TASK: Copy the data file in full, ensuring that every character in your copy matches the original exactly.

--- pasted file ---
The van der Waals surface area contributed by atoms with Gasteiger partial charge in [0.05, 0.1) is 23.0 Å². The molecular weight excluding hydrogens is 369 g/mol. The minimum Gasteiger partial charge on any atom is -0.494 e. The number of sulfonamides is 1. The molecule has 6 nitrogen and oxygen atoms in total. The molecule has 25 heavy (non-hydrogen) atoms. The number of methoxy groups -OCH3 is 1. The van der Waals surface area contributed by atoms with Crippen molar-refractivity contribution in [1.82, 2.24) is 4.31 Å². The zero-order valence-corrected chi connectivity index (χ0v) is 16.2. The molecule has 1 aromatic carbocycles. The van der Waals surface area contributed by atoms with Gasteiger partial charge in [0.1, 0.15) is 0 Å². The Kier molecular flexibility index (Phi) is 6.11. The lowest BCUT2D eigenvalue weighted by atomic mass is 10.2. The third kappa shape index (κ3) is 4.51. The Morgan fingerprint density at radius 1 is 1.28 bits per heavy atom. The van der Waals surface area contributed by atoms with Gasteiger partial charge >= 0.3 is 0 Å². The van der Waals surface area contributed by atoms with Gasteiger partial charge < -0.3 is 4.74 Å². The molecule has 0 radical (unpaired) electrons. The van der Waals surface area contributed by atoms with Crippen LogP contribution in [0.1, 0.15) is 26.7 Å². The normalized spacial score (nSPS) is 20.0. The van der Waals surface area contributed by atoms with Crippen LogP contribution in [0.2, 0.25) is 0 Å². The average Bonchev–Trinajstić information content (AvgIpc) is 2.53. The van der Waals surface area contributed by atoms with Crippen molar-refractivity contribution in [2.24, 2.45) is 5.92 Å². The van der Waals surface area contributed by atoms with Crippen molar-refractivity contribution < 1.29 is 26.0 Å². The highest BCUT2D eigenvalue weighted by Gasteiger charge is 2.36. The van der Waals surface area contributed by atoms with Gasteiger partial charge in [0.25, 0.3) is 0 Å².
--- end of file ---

The van der Waals surface area contributed by atoms with Gasteiger partial charge in [0.05, 0.1) is 23.0 Å². The molecular weight excluding hydrogens is 369 g/mol. The minimum Gasteiger partial charge on any atom is -0.494 e. The number of sulfonamides is 1. The molecule has 6 nitrogen and oxygen atoms in total. The molecule has 25 heavy (non-hydrogen) atoms. The number of methoxy groups -OCH3 is 1. The van der Waals surface area contributed by atoms with Crippen molar-refractivity contribution in [1.82, 2.24) is 4.31 Å². The zero-order valence-corrected chi connectivity index (χ0v) is 16.2. The molecule has 1 aromatic carbocycles. The van der Waals surface area contributed by atoms with Gasteiger partial charge in [0.1, 0.15) is 0 Å². The Kier molecular flexibility index (Phi) is 6.11. The lowest BCUT2D eigenvalue weighted by atomic mass is 10.2. The third kappa shape index (κ3) is 4.51. The Morgan fingerprint density at radius 1 is 1.28 bits per heavy atom. The van der Waals surface area contributed by atoms with Gasteiger partial charge >= 0.3 is 0 Å². The van der Waals surface area contributed by atoms with Gasteiger partial charge < -0.3 is 4.74 Å². The molecule has 0 radical (unpaired) electrons. The van der Waals surface area contributed by atoms with Crippen LogP contribution in [0.1, 0.15) is 26.7 Å². The normalized spacial score (nSPS) is 20.0. The van der Waals surface area contributed by atoms with Crippen LogP contribution in [0.2, 0.25) is 0 Å². The average Bonchev–Trinajstić information content (AvgIpc) is 2.53. The van der Waals surface area contributed by atoms with Crippen molar-refractivity contribution in [2.24, 2.45) is 5.92 Å². The van der Waals surface area contributed by atoms with Crippen molar-refractivity contribution < 1.29 is 26.0 Å². The highest BCUT2D eigenvalue weighted by Gasteiger charge is 2.36. The van der Waals surface area contributed by atoms with Gasteiger partial charge in [0.25, 0.3) is 0 Å².